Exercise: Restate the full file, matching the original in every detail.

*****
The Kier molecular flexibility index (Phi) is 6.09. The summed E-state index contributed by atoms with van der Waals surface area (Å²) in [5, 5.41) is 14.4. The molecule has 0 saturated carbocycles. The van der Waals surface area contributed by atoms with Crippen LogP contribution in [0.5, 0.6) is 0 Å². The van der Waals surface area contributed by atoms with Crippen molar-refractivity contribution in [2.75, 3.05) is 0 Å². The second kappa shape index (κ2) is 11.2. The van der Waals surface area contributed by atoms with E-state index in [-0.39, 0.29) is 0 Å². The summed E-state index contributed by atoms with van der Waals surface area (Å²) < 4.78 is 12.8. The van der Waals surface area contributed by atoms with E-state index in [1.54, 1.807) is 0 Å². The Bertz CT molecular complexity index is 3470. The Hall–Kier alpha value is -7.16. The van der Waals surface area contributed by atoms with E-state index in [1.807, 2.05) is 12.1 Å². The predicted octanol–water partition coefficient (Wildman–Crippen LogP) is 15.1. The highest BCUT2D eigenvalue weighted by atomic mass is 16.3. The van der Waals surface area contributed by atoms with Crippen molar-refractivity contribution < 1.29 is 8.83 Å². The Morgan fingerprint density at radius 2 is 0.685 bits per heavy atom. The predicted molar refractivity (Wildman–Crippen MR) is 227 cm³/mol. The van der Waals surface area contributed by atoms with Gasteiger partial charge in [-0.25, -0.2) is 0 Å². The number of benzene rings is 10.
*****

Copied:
The Kier molecular flexibility index (Phi) is 6.09. The summed E-state index contributed by atoms with van der Waals surface area (Å²) in [5, 5.41) is 14.4. The molecule has 0 saturated carbocycles. The van der Waals surface area contributed by atoms with Crippen LogP contribution in [0.5, 0.6) is 0 Å². The van der Waals surface area contributed by atoms with Crippen molar-refractivity contribution in [2.75, 3.05) is 0 Å². The second kappa shape index (κ2) is 11.2. The van der Waals surface area contributed by atoms with E-state index in [-0.39, 0.29) is 0 Å². The summed E-state index contributed by atoms with van der Waals surface area (Å²) < 4.78 is 12.8. The van der Waals surface area contributed by atoms with E-state index in [1.54, 1.807) is 0 Å². The Bertz CT molecular complexity index is 3470. The Hall–Kier alpha value is -7.16. The van der Waals surface area contributed by atoms with E-state index in [1.807, 2.05) is 12.1 Å². The predicted octanol–water partition coefficient (Wildman–Crippen LogP) is 15.1. The highest BCUT2D eigenvalue weighted by atomic mass is 16.3. The van der Waals surface area contributed by atoms with Crippen molar-refractivity contribution < 1.29 is 8.83 Å². The Morgan fingerprint density at radius 2 is 0.685 bits per heavy atom. The predicted molar refractivity (Wildman–Crippen MR) is 227 cm³/mol. The van der Waals surface area contributed by atoms with Gasteiger partial charge in [-0.25, -0.2) is 0 Å². The number of benzene rings is 10.